Veterinary Colleges Implement New Programs to Increase Diversity

Veterinary colleges around the country are launching various programs aimed at fostering diversity among students and in the profession.
Kerry Lengyel
Published: July 10, 2018
Diversity is still an area in veterinary medicine that needs to be improved upon. Of the 92,000 veterinarians accounted for in the book Navigating Diversity and Inclusion in Veterinary Medicine, only 10% were people of color, and just 13% of students at veterinary schools were from underrepresented groups.

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Fortunately, veterinary universities are beginning to implement creative programs to increase diversity in the field.
 

Tuskegee and Auburn Universities

To foster diversity, Tuskegee University College of Veterinary Medicine (TUCVM) will fund a Tuskegee veterinary graduate to train as a resident in a clinical area of need at the Auburn University College of Veterinary Medicine (CVM). That graduate will then return to Tuskegee as a board-certified specialist and faculty member.

"Auburn CVM enjoys a strong collaborative relationship with the TUCVM in many areas, including joint engagement in student activities, sharing of faculty expertise and collegial interactions between our teaching hospitals,” Auburn CVM Dean Calvin M. Johnson, DVM, PhD, DACVP, said.

According to Dr. Johnson, the TUCVM graduate will study as a resident in radiology at Auburn’s Veterinary Teaching Hospital.

"Although veterinary medicine is still one of the most ethnically, racially, and culturally homogenous professions in the country,” TUCVM Dean Ruby L. Perry, DVM, said, “this initiative is another way to make a difference and help achieve the goal of addressing diversity and emphasize that diversity matters in the veterinary profession.”
 

Association of American Veterinary Medical Colleges (AAVMC)

The AAVMC has chosen 3 veterinary colleges to participate in their new pilot program, which is focused on developing holistic admissions programs for veterinary colleges.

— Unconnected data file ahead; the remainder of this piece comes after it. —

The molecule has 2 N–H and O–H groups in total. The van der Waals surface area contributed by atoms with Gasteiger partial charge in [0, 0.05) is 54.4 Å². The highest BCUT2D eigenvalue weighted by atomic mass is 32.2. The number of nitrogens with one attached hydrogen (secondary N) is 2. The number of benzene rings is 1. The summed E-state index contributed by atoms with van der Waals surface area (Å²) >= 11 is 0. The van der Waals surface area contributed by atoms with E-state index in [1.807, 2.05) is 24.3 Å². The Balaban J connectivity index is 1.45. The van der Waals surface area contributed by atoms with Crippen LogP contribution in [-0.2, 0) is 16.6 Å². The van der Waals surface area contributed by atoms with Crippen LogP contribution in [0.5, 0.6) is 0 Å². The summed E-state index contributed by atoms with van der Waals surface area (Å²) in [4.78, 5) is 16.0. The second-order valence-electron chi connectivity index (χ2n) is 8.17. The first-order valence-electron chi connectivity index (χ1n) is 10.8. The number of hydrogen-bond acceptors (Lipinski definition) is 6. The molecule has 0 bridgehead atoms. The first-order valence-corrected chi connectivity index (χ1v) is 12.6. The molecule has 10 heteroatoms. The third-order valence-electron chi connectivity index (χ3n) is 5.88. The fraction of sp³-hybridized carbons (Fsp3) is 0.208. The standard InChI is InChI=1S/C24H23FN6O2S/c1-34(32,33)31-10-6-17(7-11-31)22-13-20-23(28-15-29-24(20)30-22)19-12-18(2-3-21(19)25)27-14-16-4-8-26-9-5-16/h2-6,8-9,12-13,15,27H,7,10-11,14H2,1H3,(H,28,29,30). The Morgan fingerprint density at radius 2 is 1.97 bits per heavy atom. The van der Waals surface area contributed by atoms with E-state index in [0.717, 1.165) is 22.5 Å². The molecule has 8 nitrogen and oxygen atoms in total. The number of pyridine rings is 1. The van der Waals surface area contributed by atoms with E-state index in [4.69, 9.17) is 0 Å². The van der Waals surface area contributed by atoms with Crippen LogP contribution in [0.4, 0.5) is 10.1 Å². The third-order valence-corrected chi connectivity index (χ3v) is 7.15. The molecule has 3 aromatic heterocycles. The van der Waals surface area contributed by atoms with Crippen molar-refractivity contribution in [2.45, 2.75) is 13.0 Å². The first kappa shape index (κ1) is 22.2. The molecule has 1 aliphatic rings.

The University of Florida CVM, the University of Missouri CVM and the North Carolina State University CVM will spend the next 12 to 18 months creating programs that foster greater diversity and inclusion among new students.

“We will be supporting these colleges as they pursue admissions reviews that are flexible, consider the applicants' capabilities, provide balanced consideration to academic performance, life experience, and attributes, and assess how the applicants will contribute to the learning environment and the veterinary profession,” Lisa Greenhill, MPA, EdD, senior executive director for institutional research and diversity at the AAVMC and leader of the pilot program, said.

Each school was chosen on 3 key components:
  1. A clear commitment to pursue more holistic admissions practices and create greater diversity and inclusion in their college climate.
  2. A demonstrated willingness to examine their admissions program to find areas where applicants can be looked at more holistically.
  3. A sincere desire to pursue change.

“Our graduates need to deliver veterinary care and veterinary science throughout the country and the world,” North Carolina State University CVM Dean Paul Lunn, BVSc, MS, PhD, MRCVS, DACVIM, said, “and our chances of doing that are far greater if we can build diversity of our profession.”

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